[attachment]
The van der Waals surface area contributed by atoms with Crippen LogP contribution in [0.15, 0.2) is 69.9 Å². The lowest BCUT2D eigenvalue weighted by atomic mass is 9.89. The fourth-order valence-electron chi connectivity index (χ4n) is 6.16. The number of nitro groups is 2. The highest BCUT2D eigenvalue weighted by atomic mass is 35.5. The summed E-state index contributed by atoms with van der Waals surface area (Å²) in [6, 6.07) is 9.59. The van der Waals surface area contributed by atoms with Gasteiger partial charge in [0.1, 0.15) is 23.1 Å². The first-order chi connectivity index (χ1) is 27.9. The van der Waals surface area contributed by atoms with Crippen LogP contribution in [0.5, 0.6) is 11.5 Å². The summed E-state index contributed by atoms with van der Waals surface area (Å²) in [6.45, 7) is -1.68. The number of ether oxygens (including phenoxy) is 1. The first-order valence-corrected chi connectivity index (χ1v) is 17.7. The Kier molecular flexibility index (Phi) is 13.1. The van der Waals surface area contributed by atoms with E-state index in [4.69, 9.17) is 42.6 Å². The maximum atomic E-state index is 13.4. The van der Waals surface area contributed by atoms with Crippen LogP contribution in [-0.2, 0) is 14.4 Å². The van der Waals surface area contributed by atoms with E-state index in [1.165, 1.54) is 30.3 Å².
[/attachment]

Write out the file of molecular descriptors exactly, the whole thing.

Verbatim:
The van der Waals surface area contributed by atoms with Crippen LogP contribution in [0.15, 0.2) is 69.9 Å². The lowest BCUT2D eigenvalue weighted by atomic mass is 9.89. The fourth-order valence-electron chi connectivity index (χ4n) is 6.16. The number of nitro groups is 2. The highest BCUT2D eigenvalue weighted by atomic mass is 35.5. The summed E-state index contributed by atoms with van der Waals surface area (Å²) in [6, 6.07) is 9.59. The van der Waals surface area contributed by atoms with Gasteiger partial charge in [0.1, 0.15) is 23.1 Å². The first-order chi connectivity index (χ1) is 27.9. The van der Waals surface area contributed by atoms with Crippen LogP contribution in [0.5, 0.6) is 11.5 Å². The summed E-state index contributed by atoms with van der Waals surface area (Å²) in [6.45, 7) is -1.68. The number of ether oxygens (including phenoxy) is 1. The first-order valence-corrected chi connectivity index (χ1v) is 17.7. The Kier molecular flexibility index (Phi) is 13.1. The van der Waals surface area contributed by atoms with E-state index in [4.69, 9.17) is 42.6 Å². The maximum atomic E-state index is 13.4. The van der Waals surface area contributed by atoms with Crippen LogP contribution in [-0.2, 0) is 14.4 Å². The van der Waals surface area contributed by atoms with E-state index in [1.165, 1.54) is 30.3 Å².